Prairie Ridge Eco-Station Outdoor Classroom
Raleigh, North Carolina
Frank Harmon, Sara Queen with Tim Martin, Structural Engineer
The North Carolina Museum of Natural Sciences’ Prairie Ridge Eco-station for Wildlife & Learning is the first part of a phased project, which began in 2003. The diverse, 38-acre site is a living classroom for school groups, educators, and learners of all ages to visit for a day trip or a unique overnight field trip. As an outreach program of the museum, the center fosters an appreciation for the state’s natural resources and natural diversity for all of its visitors, and represents sustainable architecture in its design and construction. Phase One is the Outdoor Classroom, which was to include a screened-in observation deck/classroom with prime views of the site, a director’s office, and restrooms.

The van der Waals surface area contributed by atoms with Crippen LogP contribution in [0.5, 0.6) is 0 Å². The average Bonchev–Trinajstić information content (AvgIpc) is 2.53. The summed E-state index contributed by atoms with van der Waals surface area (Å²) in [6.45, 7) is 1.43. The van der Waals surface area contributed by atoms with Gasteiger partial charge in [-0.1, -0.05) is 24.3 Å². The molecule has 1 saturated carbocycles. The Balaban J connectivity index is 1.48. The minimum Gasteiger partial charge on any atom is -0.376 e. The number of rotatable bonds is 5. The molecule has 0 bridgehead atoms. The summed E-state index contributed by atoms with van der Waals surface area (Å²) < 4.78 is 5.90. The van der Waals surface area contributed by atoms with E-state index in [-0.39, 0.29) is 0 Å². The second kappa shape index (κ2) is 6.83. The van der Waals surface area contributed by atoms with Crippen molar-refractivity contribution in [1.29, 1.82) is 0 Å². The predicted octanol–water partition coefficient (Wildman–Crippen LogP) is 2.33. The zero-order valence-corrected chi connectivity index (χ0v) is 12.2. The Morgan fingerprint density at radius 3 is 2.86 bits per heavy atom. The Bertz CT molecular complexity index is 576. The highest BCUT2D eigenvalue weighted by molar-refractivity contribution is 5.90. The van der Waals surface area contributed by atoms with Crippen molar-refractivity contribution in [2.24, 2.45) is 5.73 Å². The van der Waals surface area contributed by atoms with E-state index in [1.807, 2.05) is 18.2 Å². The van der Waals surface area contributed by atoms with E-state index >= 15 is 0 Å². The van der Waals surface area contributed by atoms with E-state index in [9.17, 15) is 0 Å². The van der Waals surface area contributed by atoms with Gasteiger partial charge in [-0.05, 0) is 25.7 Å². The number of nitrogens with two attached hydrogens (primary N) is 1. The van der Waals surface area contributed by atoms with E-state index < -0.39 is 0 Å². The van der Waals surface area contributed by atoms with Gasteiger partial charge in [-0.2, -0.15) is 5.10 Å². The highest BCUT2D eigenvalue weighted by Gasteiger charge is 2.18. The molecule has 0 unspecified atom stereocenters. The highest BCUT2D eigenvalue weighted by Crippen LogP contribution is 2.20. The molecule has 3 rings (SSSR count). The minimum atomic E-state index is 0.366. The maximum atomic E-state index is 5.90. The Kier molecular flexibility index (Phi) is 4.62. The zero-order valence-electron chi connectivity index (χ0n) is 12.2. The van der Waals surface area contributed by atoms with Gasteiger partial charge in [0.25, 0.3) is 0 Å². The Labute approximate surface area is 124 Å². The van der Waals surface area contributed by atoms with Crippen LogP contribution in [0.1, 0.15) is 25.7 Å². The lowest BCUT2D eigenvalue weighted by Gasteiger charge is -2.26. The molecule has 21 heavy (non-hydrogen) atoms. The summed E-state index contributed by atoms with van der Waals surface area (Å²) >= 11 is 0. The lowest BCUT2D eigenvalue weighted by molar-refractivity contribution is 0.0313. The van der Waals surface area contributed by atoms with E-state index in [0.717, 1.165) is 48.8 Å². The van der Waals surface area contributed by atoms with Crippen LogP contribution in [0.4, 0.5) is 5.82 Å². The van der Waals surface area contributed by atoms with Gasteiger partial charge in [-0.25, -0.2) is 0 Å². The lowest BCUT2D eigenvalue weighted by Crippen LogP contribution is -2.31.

We realized that building needed to be a teaching tool: a structure that would not only respond to this landscape, but also embody lessons about sustainability. Siting, orientation, forms, materials, and construction methods were essential considerations. As a result, the 1400-square-foot Outdoor Classroom is built on a hillside, constructed with parallel strand lumber. Earth disturbance was kept to a minimum to avoid erosion. Concrete masonry units in the foundation are made of 100-percent recycled materials. Recycled, untreated, scrap lumber provides mulch for landscaping needs. The classroom’s deep, south-facing overhang maximizes sun exposure in winter and creates shade in summer. Along with the screened walls, this orientation catches year-round southwesterly breezes. Even during the hottest summer months, the classroom remains pleasant and comfortable through completely natural ventilation. The building also features zero-percent runoff with recycled storm water: A cistern collects rainwater from the classroom’s roof for flushing toilets and minimizing the impact on local fresh water sources. Photovoltaic panels provide electrical power and light.
“Frank Harmon Architect designs a tree house-like observation perch for students of the natural world.” – Architectural Record, November 2006.
2002 AIA NC Honor Award
2005 AIA NC Merit Award
2006 AIA Triangle Honor Award